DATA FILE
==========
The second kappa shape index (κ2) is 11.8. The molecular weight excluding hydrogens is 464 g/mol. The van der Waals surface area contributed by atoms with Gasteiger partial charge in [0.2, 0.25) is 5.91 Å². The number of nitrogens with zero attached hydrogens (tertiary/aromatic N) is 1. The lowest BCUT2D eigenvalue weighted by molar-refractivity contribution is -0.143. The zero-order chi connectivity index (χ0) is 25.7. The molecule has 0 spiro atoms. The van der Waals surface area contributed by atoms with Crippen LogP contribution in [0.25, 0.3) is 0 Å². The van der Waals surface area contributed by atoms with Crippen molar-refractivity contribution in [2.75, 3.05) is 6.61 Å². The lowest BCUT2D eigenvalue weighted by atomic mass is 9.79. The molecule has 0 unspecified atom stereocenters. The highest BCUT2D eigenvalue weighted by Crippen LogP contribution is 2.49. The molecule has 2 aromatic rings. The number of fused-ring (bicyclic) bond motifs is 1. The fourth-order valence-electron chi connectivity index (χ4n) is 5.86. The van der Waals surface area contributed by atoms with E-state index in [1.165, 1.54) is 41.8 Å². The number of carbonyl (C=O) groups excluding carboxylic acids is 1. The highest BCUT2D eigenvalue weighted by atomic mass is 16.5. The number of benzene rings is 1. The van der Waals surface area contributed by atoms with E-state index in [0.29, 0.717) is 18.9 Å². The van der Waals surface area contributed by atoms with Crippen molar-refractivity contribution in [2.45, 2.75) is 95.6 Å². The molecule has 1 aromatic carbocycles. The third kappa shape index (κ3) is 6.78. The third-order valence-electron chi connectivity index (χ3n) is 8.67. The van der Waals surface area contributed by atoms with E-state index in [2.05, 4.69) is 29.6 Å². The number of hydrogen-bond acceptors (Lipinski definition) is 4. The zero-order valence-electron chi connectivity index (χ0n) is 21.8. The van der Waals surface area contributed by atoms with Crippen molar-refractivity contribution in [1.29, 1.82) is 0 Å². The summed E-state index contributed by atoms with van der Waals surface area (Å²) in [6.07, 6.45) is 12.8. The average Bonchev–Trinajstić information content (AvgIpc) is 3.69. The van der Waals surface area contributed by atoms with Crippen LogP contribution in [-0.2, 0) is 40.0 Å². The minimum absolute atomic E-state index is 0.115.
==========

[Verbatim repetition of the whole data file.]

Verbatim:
The second kappa shape index (κ2) is 11.8. The molecular weight excluding hydrogens is 464 g/mol. The van der Waals surface area contributed by atoms with Gasteiger partial charge in [0.2, 0.25) is 5.91 Å². The number of nitrogens with zero attached hydrogens (tertiary/aromatic N) is 1. The lowest BCUT2D eigenvalue weighted by molar-refractivity contribution is -0.143. The zero-order chi connectivity index (χ0) is 25.7. The molecule has 0 spiro atoms. The van der Waals surface area contributed by atoms with Crippen LogP contribution in [0.25, 0.3) is 0 Å². The van der Waals surface area contributed by atoms with Crippen molar-refractivity contribution in [2.75, 3.05) is 6.61 Å². The lowest BCUT2D eigenvalue weighted by atomic mass is 9.79. The molecule has 0 unspecified atom stereocenters. The highest BCUT2D eigenvalue weighted by Crippen LogP contribution is 2.49. The molecule has 2 aromatic rings. The number of fused-ring (bicyclic) bond motifs is 1. The fourth-order valence-electron chi connectivity index (χ4n) is 5.86. The van der Waals surface area contributed by atoms with E-state index in [1.165, 1.54) is 41.8 Å². The number of carbonyl (C=O) groups excluding carboxylic acids is 1. The highest BCUT2D eigenvalue weighted by atomic mass is 16.5. The number of benzene rings is 1. The van der Waals surface area contributed by atoms with E-state index in [0.29, 0.717) is 18.9 Å². The van der Waals surface area contributed by atoms with Crippen molar-refractivity contribution in [2.45, 2.75) is 95.6 Å². The molecule has 1 aromatic carbocycles. The third kappa shape index (κ3) is 6.78. The third-order valence-electron chi connectivity index (χ3n) is 8.67. The van der Waals surface area contributed by atoms with E-state index in [2.05, 4.69) is 29.6 Å². The number of hydrogen-bond acceptors (Lipinski definition) is 4. The zero-order valence-electron chi connectivity index (χ0n) is 21.8. The van der Waals surface area contributed by atoms with Crippen molar-refractivity contribution in [1.29, 1.82) is 0 Å². The summed E-state index contributed by atoms with van der Waals surface area (Å²) in [6.07, 6.45) is 12.8. The average Bonchev–Trinajstić information content (AvgIpc) is 3.69. The van der Waals surface area contributed by atoms with Crippen LogP contribution in [-0.2, 0) is 40.0 Å². The minimum absolute atomic E-state index is 0.115.